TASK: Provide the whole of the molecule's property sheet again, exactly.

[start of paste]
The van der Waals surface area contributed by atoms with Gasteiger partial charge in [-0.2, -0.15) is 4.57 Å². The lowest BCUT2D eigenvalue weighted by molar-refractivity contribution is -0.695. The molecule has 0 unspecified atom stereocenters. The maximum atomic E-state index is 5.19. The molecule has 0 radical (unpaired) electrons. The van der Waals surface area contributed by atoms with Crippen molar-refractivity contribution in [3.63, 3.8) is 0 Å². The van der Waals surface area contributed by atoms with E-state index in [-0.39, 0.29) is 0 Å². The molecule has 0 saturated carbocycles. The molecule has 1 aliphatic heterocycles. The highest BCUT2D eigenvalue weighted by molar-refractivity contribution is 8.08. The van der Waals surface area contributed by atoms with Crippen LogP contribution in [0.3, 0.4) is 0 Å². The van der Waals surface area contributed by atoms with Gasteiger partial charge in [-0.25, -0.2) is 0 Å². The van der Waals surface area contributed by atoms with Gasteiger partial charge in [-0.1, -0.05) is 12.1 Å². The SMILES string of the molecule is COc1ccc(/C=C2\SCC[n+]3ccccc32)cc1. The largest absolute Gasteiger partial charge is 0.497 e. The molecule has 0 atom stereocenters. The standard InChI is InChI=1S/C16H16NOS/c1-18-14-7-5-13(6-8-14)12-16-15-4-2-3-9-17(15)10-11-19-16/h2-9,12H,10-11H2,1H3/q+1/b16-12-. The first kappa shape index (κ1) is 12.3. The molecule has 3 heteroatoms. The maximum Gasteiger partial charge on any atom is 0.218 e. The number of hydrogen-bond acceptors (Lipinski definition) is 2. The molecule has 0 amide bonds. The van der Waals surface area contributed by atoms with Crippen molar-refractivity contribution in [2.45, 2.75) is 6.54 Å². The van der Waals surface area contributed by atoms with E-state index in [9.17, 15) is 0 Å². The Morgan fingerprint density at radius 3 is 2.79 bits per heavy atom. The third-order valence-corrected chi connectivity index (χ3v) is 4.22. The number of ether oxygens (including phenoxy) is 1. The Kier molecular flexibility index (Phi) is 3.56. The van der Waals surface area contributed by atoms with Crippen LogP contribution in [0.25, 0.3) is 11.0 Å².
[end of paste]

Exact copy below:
The van der Waals surface area contributed by atoms with Gasteiger partial charge in [-0.2, -0.15) is 4.57 Å². The lowest BCUT2D eigenvalue weighted by molar-refractivity contribution is -0.695. The molecule has 0 unspecified atom stereocenters. The maximum atomic E-state index is 5.19. The molecule has 0 radical (unpaired) electrons. The van der Waals surface area contributed by atoms with Crippen molar-refractivity contribution in [3.63, 3.8) is 0 Å². The van der Waals surface area contributed by atoms with E-state index in [-0.39, 0.29) is 0 Å². The molecule has 0 saturated carbocycles. The molecule has 1 aliphatic heterocycles. The highest BCUT2D eigenvalue weighted by molar-refractivity contribution is 8.08. The van der Waals surface area contributed by atoms with Crippen LogP contribution in [0.3, 0.4) is 0 Å². The van der Waals surface area contributed by atoms with Gasteiger partial charge in [-0.25, -0.2) is 0 Å². The van der Waals surface area contributed by atoms with Gasteiger partial charge in [-0.1, -0.05) is 12.1 Å². The SMILES string of the molecule is COc1ccc(/C=C2\SCC[n+]3ccccc32)cc1. The largest absolute Gasteiger partial charge is 0.497 e. The molecule has 0 atom stereocenters. The standard InChI is InChI=1S/C16H16NOS/c1-18-14-7-5-13(6-8-14)12-16-15-4-2-3-9-17(15)10-11-19-16/h2-9,12H,10-11H2,1H3/q+1/b16-12-. The first kappa shape index (κ1) is 12.3. The molecule has 3 heteroatoms. The maximum Gasteiger partial charge on any atom is 0.218 e. The number of hydrogen-bond acceptors (Lipinski definition) is 2. The molecule has 0 amide bonds. The van der Waals surface area contributed by atoms with Crippen molar-refractivity contribution in [2.45, 2.75) is 6.54 Å². The van der Waals surface area contributed by atoms with E-state index in [9.17, 15) is 0 Å². The Morgan fingerprint density at radius 3 is 2.79 bits per heavy atom. The third-order valence-corrected chi connectivity index (χ3v) is 4.22. The number of ether oxygens (including phenoxy) is 1. The Kier molecular flexibility index (Phi) is 3.56. The van der Waals surface area contributed by atoms with Crippen LogP contribution in [0.25, 0.3) is 11.0 Å².